We all want our dogs to succeed, but at times, when the elements aren't balanced correctly things may not progress as desired. In the next paragraphs, we will discuss in details, things that may go wrong.
10 Dog Behavior Modification Misrakes for Dog Aggression
This checklist will hopefully help you find what may be the missing link to the chain of events you are planning to change. Miss that link, and things may start crumbling under your feet, causing much discouragement and frustration. At the same time, this checklist may also be helpful to those who are starting behavior modification for dog aggression and want to learn about potential pitfalls.
1) Going Too Fast in the Process
This is often the most common problem when applying behavior modification. Many feel enthusiastic by the results attained and think "Let me just try to get a little bit closer... " and then they have a setback.
Your dog may be doing well with dogs at 50 feet, so you may feel compelled to progress to 30 feet in the same day. But your dog is not ready for that close of an encounter yet, so he suddenly lunges and barks.
Desensitization and counterconditioning needs to take place slowly. If you had fear of public speaking, most likely you wouldn't want to go from speaking in front of two people to speaking in front of 10! Doing so may cause a setback and make you more fearful of future public speaking!
2) Not Using Treats That are High-Value Enough
As mentioned, reactive behaviors are reinforcing, so you'll need to find treats that will be far more reinforcing so your dog chooses to take treats rather than engaging in aggressive behaviors.
3) Not Using the Right Tools
Prong collars, choke collars and shock collars have the potential to exacerbate aggression, as the dog learns to associate its triggers with an unpleasant sensation and these tools only work to suppress outward manifestation of aggression without addressing the dog's emotions.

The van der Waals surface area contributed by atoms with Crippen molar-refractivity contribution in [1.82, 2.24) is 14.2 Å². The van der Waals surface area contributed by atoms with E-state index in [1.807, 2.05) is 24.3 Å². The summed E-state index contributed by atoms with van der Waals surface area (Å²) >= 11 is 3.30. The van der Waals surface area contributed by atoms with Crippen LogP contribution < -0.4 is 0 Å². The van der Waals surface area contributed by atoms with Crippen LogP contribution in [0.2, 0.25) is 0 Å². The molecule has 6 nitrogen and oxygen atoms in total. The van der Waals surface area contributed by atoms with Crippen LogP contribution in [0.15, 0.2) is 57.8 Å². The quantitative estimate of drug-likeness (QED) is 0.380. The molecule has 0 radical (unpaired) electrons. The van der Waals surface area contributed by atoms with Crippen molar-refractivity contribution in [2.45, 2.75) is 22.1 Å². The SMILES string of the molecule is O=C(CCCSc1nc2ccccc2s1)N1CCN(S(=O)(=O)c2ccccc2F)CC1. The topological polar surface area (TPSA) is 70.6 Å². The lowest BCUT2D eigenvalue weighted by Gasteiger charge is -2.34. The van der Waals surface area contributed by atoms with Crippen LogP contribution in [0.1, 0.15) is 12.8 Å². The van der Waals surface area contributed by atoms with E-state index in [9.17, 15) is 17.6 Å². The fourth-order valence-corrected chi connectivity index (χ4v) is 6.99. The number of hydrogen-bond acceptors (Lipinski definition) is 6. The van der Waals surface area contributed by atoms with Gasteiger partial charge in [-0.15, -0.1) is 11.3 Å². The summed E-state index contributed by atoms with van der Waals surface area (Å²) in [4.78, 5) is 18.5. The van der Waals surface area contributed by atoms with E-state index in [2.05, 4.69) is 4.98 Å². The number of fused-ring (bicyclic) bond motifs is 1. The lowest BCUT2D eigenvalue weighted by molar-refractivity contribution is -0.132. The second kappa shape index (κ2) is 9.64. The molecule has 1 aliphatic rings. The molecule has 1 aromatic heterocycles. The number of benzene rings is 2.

A preferable tool is a front-attachment harness which reduces a dog's opposition reflex and teaches a dog how to walk calmly on a leash leash. Read my article on why I love, love, love these harnesses by clicking this link on front-attachment harnesses.
4) Not Establishing a Safety History
Your dog needs to trust you. This can be accomplished by not allowing anything bad to happen. If your dog is fearful of strangers, tell strangers not to approach. Move yourself between the stranger and your dog so you act as a safety buffer, suggests James O' Heare.
5) Not Controlling the Dog's Environment
You can establish a safety history while preventing rehearsal of aggressive behaviors by managing your dog and controlling the environment. If you know your dog reacts to dogs behind a fenced yard, avoid that for some time until you can gradually desensitize/counter-condition him and teach him alternate behaviors.